Causes of Rotavirus Vaccine Failure in Zambian Children
|ClinicalTrials.gov Identifier: NCT01886833|
Recruitment Status : Unknown
Verified June 2013 by Roma Chilengi, Centre for Infectious Disease Research in Zambia.
Recruitment status was: Recruiting
First Posted : June 26, 2013
Last Update Posted : June 26, 2013
Zambia recently introduced routine infant immunization against rotavirus - the most important cause of severe gastroenteritis and diarrhoea mortality in children. Although vaccines like Rotarix are a cost effective tool against infectious diseases, live oral vaccines can be less immunogenic and efficacious in developing world settings as compared with industrialized countries. Reasons behind this phenomenon are not well understood, but may relate to continued maternal antigen exposure and high level maternal immunity that is passed to the foetus/newborn transplacentally and/or through breast milk.
Therefore, three arising hypotheses include: (i) high-level rotavirus-specific maternal immunity (in the form of anti-rotavirus breast-milk IgA and transplacental serum IgG) is a major contributor to failed seroconversion following infant vaccination. (ii) Malnutrition negatively impacts infant immunity and increases the risk of post-vaccination rotavirus gastroenteritis. (iii) Introduction of rotavirus vaccine will alter the molecular epidemiology of circulating rotavirus strains detected in vaccinated children presenting with severe diarrhea.
To address these hypotheses, the proposed study will recruit a prospective cohort of 420 mother-infant pairs. These will be enrolled at the time of vaccination and followed for up to four years. Baseline immunological status will be ascertained and seroconversion rates determined a month after full immunization. Incident rotavirus gastroenteritis will be monitored in the vaccinated infants whenever episodes of diarrhoea occur; through this surveillance, the sero-strains of rotaviruses causing disease will be tracked over the four year period. Contributions of HIV infection both in mothers and infants, vitamin A and zinc deficiency, weight for age Z-scores as well as mid upper arm circumference will also be assessed. Knowledge gained from this study will inform future interventional trials on strategies to improve rotavirus vaccine effectiveness in the developing world.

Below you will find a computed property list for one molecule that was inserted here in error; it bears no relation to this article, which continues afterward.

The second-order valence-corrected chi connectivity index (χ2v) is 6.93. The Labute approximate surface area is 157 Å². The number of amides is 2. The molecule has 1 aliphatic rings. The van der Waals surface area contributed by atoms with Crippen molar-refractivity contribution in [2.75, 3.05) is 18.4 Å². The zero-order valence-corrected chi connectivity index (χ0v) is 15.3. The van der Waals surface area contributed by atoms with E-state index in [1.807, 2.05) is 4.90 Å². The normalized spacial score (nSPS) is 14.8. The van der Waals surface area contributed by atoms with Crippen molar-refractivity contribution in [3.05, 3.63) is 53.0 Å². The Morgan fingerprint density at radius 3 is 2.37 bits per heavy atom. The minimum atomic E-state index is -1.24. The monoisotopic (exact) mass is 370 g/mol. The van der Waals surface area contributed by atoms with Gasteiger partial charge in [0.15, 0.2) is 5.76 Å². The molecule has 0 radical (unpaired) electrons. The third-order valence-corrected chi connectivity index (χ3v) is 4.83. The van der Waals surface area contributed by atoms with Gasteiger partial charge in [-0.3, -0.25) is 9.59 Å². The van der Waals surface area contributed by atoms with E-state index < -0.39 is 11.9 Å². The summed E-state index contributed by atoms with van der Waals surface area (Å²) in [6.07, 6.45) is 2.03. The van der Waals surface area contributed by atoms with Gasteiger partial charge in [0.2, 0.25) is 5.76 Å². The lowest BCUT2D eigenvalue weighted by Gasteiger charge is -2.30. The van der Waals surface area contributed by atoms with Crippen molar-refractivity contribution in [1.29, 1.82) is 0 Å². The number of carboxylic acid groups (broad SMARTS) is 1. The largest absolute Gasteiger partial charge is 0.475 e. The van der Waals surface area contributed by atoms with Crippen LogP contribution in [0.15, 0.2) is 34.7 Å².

|Condition or disease|
Show Detailed Description
|Study Type :||Observational [Patient Registry]|
|Estimated Enrollment :||420 participants|
|Target Follow-Up Duration:||42 Months|
|Official Title:||An Observational Study to Evaluate Causes of Rotavirus Vaccine Failure in Zambian Children in the Context of Routine Immunization Services|
|Study Start Date :||April 2013|
|Estimated Primary Completion Date :||March 2016|
|Estimated Study Completion Date :||July 2017|
The study will involve consenting mother-infant pairs from Kamwala health facility in Lusaka where the Maternal Child Health (MCH). Those generally interested will be invited to the research clinic, where more detailed information about the study is offered. Motivated mothers will be recruited and taken through the written informed consent process by the study nurse.
Enrolled mother-infant pairs will undergo baseline procedures as earlier described. They will then be followed prospectively until about December 2016. They will be expected to come to the clinic for scheduled visits at baseline, 1, 3, 12, 15 and 42 months. They will be urged to come to the clinic for unscheduled visit should the infant be unwell at any time, and particularly each time the infant experiences diarrhoea.
- Proportion of immunized infants exposed to high breast milk anti-rotavirus immunoglobulin-A who fail to seroconvert [ Time Frame: 1 month following full immunization ]